LONDON — The BBC has been shown evidence apparently corroborating reports of a chemical attack in Syria last month.
A BBC correspondent who visited the northern town of Saraqeb was told by eyewitnesses that government helicopters had dropped at least two devices containing poisonous gas.
The government has vehemently denied claims it has used chemical agents.
The US has warned that such a development would be a “red line” for possible intervention.
However, President Barack Obama has said the current intelligence on possible chemical weapon usage did not constitute sufficient proof.
On April 29, Saraqeb, a town south-west of Aleppo, came under artillery bombardment from government positions.
Doctors at the local hospital told the BBC’s Ian Pannell they had admitted eight people suffering from breathing problems. Some were vomiting and others had constricted pupils, they said. One woman, Maryam Khatib, later died.
A number of videos passed to the BBC appear to support these claims, but it is impossible to independently verify them. Mrs Khatib’s son Mohammed had rushed to the scene to help his mother and was also injured in the attack.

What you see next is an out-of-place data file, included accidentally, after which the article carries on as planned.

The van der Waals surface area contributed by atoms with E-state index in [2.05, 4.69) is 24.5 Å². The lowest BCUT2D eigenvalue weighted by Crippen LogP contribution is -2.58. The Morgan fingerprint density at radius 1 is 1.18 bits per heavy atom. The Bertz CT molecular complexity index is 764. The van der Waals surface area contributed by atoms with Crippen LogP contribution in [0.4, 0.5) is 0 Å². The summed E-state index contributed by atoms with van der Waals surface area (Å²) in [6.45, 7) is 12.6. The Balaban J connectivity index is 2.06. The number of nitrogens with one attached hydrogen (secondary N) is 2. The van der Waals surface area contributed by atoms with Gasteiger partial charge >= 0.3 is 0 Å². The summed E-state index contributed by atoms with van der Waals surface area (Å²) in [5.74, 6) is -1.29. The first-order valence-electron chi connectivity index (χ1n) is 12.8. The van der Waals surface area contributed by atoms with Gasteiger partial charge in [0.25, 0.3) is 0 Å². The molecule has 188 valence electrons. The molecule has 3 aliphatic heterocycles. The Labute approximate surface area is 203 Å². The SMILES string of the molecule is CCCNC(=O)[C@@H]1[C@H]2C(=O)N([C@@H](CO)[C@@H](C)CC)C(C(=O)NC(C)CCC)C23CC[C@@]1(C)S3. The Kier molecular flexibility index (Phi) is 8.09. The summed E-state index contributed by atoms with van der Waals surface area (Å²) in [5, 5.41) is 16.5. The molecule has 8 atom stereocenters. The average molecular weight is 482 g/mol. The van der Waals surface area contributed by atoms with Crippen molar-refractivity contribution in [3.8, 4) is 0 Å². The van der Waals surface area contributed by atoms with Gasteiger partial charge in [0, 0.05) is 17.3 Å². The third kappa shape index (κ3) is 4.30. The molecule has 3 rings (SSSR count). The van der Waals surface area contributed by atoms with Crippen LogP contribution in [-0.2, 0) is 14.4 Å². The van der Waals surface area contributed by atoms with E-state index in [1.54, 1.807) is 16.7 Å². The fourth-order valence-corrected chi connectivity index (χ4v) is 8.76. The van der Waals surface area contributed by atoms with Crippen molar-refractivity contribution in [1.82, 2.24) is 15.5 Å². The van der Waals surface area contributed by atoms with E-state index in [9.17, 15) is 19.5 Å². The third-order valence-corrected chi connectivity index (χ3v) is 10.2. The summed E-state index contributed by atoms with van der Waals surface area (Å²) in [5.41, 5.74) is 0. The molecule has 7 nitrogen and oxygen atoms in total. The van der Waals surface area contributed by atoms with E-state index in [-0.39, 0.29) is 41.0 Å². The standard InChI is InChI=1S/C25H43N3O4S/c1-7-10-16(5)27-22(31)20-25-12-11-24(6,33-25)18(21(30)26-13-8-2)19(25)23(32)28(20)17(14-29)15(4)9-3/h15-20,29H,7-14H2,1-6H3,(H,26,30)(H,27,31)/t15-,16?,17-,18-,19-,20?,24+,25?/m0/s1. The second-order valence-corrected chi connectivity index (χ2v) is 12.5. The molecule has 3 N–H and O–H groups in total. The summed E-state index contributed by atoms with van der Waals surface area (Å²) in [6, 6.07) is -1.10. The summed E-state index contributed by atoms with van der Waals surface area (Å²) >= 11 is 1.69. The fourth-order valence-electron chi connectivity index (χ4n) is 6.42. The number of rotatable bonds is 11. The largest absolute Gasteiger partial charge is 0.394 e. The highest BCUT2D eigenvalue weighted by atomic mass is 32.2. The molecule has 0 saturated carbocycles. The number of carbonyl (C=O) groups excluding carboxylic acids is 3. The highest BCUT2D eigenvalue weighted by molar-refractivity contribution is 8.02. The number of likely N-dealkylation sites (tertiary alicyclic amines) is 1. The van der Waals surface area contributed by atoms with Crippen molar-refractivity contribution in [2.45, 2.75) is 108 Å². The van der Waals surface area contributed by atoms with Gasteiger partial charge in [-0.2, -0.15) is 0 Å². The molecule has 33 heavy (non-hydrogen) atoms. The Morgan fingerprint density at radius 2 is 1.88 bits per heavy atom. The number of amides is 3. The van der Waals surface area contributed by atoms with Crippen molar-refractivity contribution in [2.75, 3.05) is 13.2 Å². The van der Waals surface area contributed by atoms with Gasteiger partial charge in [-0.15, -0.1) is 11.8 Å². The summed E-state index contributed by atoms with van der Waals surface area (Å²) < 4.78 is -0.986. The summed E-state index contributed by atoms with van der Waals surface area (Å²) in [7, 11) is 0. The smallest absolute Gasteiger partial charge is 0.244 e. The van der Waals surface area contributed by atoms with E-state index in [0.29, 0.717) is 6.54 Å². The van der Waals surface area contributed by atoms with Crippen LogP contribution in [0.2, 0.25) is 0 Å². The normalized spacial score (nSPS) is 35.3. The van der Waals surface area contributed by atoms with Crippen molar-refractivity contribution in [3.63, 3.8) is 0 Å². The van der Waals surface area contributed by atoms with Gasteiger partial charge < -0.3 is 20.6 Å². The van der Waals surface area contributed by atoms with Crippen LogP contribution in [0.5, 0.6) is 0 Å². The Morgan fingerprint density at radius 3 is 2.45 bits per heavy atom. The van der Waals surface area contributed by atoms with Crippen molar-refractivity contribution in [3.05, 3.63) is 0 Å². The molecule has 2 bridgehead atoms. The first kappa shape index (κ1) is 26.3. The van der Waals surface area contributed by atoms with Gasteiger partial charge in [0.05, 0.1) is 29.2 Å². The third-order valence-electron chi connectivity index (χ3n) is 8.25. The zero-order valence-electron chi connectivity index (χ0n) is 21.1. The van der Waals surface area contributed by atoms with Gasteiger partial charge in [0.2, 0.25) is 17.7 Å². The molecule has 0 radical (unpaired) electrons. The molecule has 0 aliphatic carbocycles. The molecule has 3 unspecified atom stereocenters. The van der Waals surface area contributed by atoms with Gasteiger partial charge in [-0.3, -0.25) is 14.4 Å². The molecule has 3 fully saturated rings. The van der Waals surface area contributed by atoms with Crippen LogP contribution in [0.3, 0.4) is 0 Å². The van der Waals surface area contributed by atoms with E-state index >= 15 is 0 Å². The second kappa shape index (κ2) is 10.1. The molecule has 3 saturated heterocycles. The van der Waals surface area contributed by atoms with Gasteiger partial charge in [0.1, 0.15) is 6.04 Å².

“It was a horrible, suffocating smell. You couldn’t breathe at all. You’d feel like you were dead. You couldn’t even see. I couldn’t see anything for three or four days,” Khatib told the BBC.
A doctor who treated Khatib said her symptoms corresponded to organophosphate poisoning and that samples had been sent for testing.
One device was said to have landed on the outskirts of Saraqeb, with eyewitnesses describing a box-like container, with a hollow concrete casing inside.
In another video, a rebel fighter holds a canister said to be hidden inside the devices. Witnesses claim there were two in each container.
Another video shows parts of a canister on the ground, surrounded by white powder.
The BBC has been told that samples from the scene and from the alleged victims have been sent to Britain, France, Turkey and America for testing. (BBC)
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